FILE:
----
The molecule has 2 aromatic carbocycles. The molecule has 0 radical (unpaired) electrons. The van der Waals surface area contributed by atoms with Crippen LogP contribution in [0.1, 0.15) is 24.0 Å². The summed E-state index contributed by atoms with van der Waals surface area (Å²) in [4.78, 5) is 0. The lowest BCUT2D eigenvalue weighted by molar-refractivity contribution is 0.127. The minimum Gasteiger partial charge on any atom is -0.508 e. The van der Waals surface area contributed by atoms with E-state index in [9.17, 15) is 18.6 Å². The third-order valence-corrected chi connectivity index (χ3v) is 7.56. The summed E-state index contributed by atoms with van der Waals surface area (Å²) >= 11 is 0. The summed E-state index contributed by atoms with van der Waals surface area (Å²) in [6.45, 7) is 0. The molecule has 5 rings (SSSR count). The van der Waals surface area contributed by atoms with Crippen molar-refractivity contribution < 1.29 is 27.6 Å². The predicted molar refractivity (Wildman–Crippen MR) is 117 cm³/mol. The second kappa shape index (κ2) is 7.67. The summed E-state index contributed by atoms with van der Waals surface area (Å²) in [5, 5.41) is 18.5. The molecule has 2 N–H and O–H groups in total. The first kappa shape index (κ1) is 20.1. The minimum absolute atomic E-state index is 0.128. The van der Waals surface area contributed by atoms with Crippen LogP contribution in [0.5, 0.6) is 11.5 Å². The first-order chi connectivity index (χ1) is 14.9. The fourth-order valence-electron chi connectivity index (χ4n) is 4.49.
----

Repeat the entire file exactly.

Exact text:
The molecule has 2 aromatic carbocycles. The molecule has 0 radical (unpaired) electrons. The van der Waals surface area contributed by atoms with Crippen LogP contribution in [0.1, 0.15) is 24.0 Å². The summed E-state index contributed by atoms with van der Waals surface area (Å²) in [4.78, 5) is 0. The lowest BCUT2D eigenvalue weighted by molar-refractivity contribution is 0.127. The minimum Gasteiger partial charge on any atom is -0.508 e. The van der Waals surface area contributed by atoms with E-state index in [9.17, 15) is 18.6 Å². The third-order valence-corrected chi connectivity index (χ3v) is 7.56. The summed E-state index contributed by atoms with van der Waals surface area (Å²) >= 11 is 0. The summed E-state index contributed by atoms with van der Waals surface area (Å²) in [6.45, 7) is 0. The molecule has 5 rings (SSSR count). The van der Waals surface area contributed by atoms with Crippen molar-refractivity contribution < 1.29 is 27.6 Å². The predicted molar refractivity (Wildman–Crippen MR) is 117 cm³/mol. The second kappa shape index (κ2) is 7.67. The summed E-state index contributed by atoms with van der Waals surface area (Å²) in [5, 5.41) is 18.5. The molecule has 2 N–H and O–H groups in total. The first kappa shape index (κ1) is 20.1. The minimum absolute atomic E-state index is 0.128. The van der Waals surface area contributed by atoms with Crippen LogP contribution in [0.5, 0.6) is 11.5 Å². The first-order chi connectivity index (χ1) is 14.9. The fourth-order valence-electron chi connectivity index (χ4n) is 4.49.